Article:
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Whoa Is Me

Armada guitarist Dennis Rohde can tell you about hell. "I've been at practice rooms. I leave and go outside and vomit and go through all kinds of hell. But I know I have to go back in and be peppy and happy."

Rohde, who has played guitar for ten years, says his path to substance abuse started when he was playing JV football at Santa Fe Christian. "I was 120 pounds," says Rohde, 25, who says he now weighs in at 125. "I played on the defensive line. I had to hit 300-pound guys as hard as I possibly could." He got hurt. "That and a snowboard incident introduced me to the world of painkillers." Rohde says he became immersed in drugs, which included but was not limited to painkillers.

"I was the scourge of Rancho Santa Fe." He says he ended up at Torrey Pines High after he was kicked out of Santa Fe Christian "for bad grades and giving drugs to other football players. The principal hated me. I was infiltrating a circle of cleanliness."

Rohde graduated from Torrey Pines, although he still was using serious drugs. "You name the opiate, I got it." He ended up in rehab.

"They wouldn't let us have records so I would steal CDs from a record store nearby. I listened to Johnny Cash records every single day in rehab. The reason certain rehab programs don't work is because they don't allow people to have an outlet during the program to let out their emotional baggage. It was always their way or the highway."

In Rohde's case, it was the highway. "I got kicked out the first time because a nurse walked in on me and a girl and a mountain of blow."

After his ejection from rehab, life wasn't pretty. "I kept crashing and burning. My body began deteriorating. I was close to dying. I had seizures that were so long I shouldn't be here. I contemplated killing myself every day for months."

His second rehab stay was more successful. Rohde says he's been clean for two years without the benefit of a 12-step program. "You don't have to do it that way.... If I didn't have music and wasn't allowed to have my band, I would be dead. This is my only escape."

All Armada songs ("We call it 'experimetal,' dark-space rock") tell a story about the struggle. " 'Whoa Is Me' is about when you reach the base of hell and there is nothing south of that. 'Icicle' is about letting go of the anchors that hold you down, frozen in one place. 'Gargantua' is about staying focused. I think there isn't a person in the world who hasn't been through something cyclic in their life. Anyone who has had a low point in their life knows what we're driving at."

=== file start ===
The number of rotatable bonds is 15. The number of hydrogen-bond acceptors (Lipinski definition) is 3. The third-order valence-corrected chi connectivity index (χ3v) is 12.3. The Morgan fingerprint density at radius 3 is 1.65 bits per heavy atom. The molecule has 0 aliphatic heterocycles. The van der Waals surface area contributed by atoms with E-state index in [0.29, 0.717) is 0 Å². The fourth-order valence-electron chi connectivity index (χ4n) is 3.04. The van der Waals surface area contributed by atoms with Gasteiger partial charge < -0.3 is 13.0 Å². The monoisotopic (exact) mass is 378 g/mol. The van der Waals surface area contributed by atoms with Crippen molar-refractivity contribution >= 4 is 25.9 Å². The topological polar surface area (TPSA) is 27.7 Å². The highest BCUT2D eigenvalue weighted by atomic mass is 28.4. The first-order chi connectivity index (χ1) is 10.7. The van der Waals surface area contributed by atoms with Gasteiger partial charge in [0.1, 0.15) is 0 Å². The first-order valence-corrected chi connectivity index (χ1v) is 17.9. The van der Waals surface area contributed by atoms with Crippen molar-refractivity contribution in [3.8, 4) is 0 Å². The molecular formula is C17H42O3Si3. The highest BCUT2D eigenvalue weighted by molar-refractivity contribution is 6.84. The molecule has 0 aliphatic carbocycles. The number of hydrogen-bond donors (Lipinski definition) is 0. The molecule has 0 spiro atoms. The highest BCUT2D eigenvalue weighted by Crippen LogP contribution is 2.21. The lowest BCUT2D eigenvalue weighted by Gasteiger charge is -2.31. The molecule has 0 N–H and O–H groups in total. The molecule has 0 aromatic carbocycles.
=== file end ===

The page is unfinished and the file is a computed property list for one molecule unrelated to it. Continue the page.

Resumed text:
The Armada (myspace.com/thearmadamusic) appears at the Casbah on Sunday and at 'Canes August 16.

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Armada guitarist Dennis Rohde can tell you about hell. "I've been at practice rooms. I leave and go outside and vomit and go through all kinds of hell. But I know I have to go back in and be peppy and happy."

Rohde, who has played guitar for ten years, says his path to substance abuse started when he was playing JV football at Santa Fe Christian. "I was 120 pounds," says Rohde, 25, who says he now weighs in at 125. "I played on the defensive line. I had to hit 300-pound guys as hard as I possibly could." He got hurt. "That and a snowboard incident introduced me to the world of painkillers." Rohde says he became immersed in drugs, which included but was not limited to painkillers.

"I was the scourge of Rancho Santa Fe." He says he ended up at Torrey Pines High after he was kicked out of Santa Fe Christian "for bad grades and giving drugs to other football players. The principal hated me. I was infiltrating a circle of cleanliness."

Rohde graduated from Torrey Pines, although he still was using serious drugs. "You name the opiate, I got it." He ended up in rehab.

"They wouldn't let us have records so I would steal CDs from a record store nearby. I listened to Johnny Cash records every single day in rehab. The reason certain rehab programs don't work is because they don't allow people to have an outlet during the program to let out their emotional baggage. It was always their way or the highway."

In Rohde's case, it was the highway. "I got kicked out the first time because a nurse walked in on me and a girl and a mountain of blow."

After his ejection from rehab, life wasn't pretty. "I kept crashing and burning. My body began deteriorating. I was close to dying. I had seizures that were so long I shouldn't be here. I contemplated killing myself every day for months."

His second rehab stay was more successful. Rohde says he's been clean for two years without the benefit of a 12-step program. "You don't have to do it that way.... If I didn't have music and wasn't allowed to have my band, I would be dead. This is my only escape."

All Armada songs ("We call it 'experimetal,' dark-space rock") tell a story about the struggle. " 'Whoa Is Me' is about when you reach the base of hell and there is nothing south of that. 'Icicle' is about letting go of the anchors that hold you down, frozen in one place. 'Gargantua' is about staying focused. I think there isn't a person in the world who hasn't been through something cyclic in their life. Anyone who has had a low point in their life knows what we're driving at."

The Armada (myspace.com/thearmadamusic) appears at the Casbah on Sunday and at 'Canes August 16.

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